Enabling a digital self‑service platform is the final stage. “This could be reporting a problem, making changes to the services that they own, or giving feedback about some proactive event, alarm or ticket that has been raised and getting the digitised view rather than calling a call centre and… reading emails to account teams”, Sharma explained.

Given the sheer complexity of the matter, BT chose TM Forum’s ODA and Open API‑based reference architecture as its starting point or “architectural blueprint”, according to Sharma. Its goals are to keep the TCO for IT systems at a low level, provide a differentiated CX, be cloud native to enable infrastructure to be scaled up on demand, and “try fast, fail fast, learn, adopt, and succeed faster”.

Sharma said that certain ‘enablers’ from Salesforce Industries are helping BT to achieve its goals. “And we’re in the process of this transformation journey; we haven’t finished this, but we have made a big leap forward as far as our journey is concerned”.

John Gustavsson, Program Architect Director at Salesforce, listed five of the key technology enablers at play:

  • shared catalogue‑based digital commerce, quote and order management;
  • declarative and low‑code development;
  • metadata‑driven architecture;
  • low‑TCO cloud platform;
  • TM Forum ODA and Open APIs.

Both Sharma and Gustavsson emphasised the importance of Open APIs to help overcome integration challenges and accelerate deployment. However, Sharma said a key learning for BT had been that it is essential to find and define use‑cases for APIs from the outset, rather than starting from the API itself. “The most important factor of digital transformation is to put the customer at [its] heart. Before you jump on Open APIs, define use‑cases… and find out which APIs support them”, Sharma said.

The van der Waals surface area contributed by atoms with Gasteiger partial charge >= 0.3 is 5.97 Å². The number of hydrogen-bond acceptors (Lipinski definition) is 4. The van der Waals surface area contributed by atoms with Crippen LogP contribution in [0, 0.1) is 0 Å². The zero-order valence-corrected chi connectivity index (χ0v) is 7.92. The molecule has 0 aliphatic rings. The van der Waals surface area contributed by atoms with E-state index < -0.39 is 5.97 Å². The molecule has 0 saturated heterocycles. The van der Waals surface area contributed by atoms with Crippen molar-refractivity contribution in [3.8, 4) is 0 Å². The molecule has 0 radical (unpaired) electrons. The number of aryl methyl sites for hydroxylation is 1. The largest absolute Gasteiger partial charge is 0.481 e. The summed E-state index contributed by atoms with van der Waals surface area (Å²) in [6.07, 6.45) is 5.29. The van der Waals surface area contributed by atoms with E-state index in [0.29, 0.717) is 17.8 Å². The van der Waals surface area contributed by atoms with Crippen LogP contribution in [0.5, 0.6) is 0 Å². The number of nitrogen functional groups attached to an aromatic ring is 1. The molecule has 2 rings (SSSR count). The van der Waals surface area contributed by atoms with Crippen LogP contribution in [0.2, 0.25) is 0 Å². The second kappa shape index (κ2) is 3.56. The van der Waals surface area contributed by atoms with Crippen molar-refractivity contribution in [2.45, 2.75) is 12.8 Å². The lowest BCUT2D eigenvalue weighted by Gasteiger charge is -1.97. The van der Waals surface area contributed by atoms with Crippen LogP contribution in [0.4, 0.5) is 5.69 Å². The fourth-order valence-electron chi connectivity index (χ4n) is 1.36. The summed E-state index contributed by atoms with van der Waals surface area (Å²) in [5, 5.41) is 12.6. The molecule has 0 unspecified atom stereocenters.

He also noted that it is not necessary to implement an Open API to its fullest extent from day one. A better approach, said Sharma, is to implement APIs in an iterative fashion in order to accommodate the “constant additions, improvements and enhancements that happen in this area”.

Salesforce has previously indicated that ‘big bang’ transformation programmes have been replaced by an agile ‘wave’ roadmap that sees initial delivery within months. This requires an appreciation of Minimum Viable Product (MVP) that is underpinned by a cloud‑enabled development and delivery cadence of launch, iteration, and extension in cycles measured in months.

Sharma said: “Rome was not built in one day, it was a journey. The same is applicable for the digital transformation journey; it’s a journey that you have to be constantly on. Most importantly, the journey should have milestones, because… everyone should be thinking about quick deliverables at a regular interval, take the feedback, adopt, improvise, and make things better. If you think that we’ll be able to get everything right first time, we are fooling ourselves, it won’t happen… So be agile, and make sure that you are iterative in a delivery, whatever the constant feedback loop is”.

BT’s support for the TM Forum’s Open API and ODA initiatives has been clear for some time. The Group was among the first instigators of the Open API programme in 2016, along with Orange and Vodafone, and was a signatory, together with other global operators, of the Open API Mandate. The operator was also one of 41 players — along with Deutsche Telekom, Telefónica, and Vodafone — to sign up to the TM Forum’s Open API and Open Digital Architecture Manifesto in June 2020 (BTwatch, #297, #314, #319, and passim).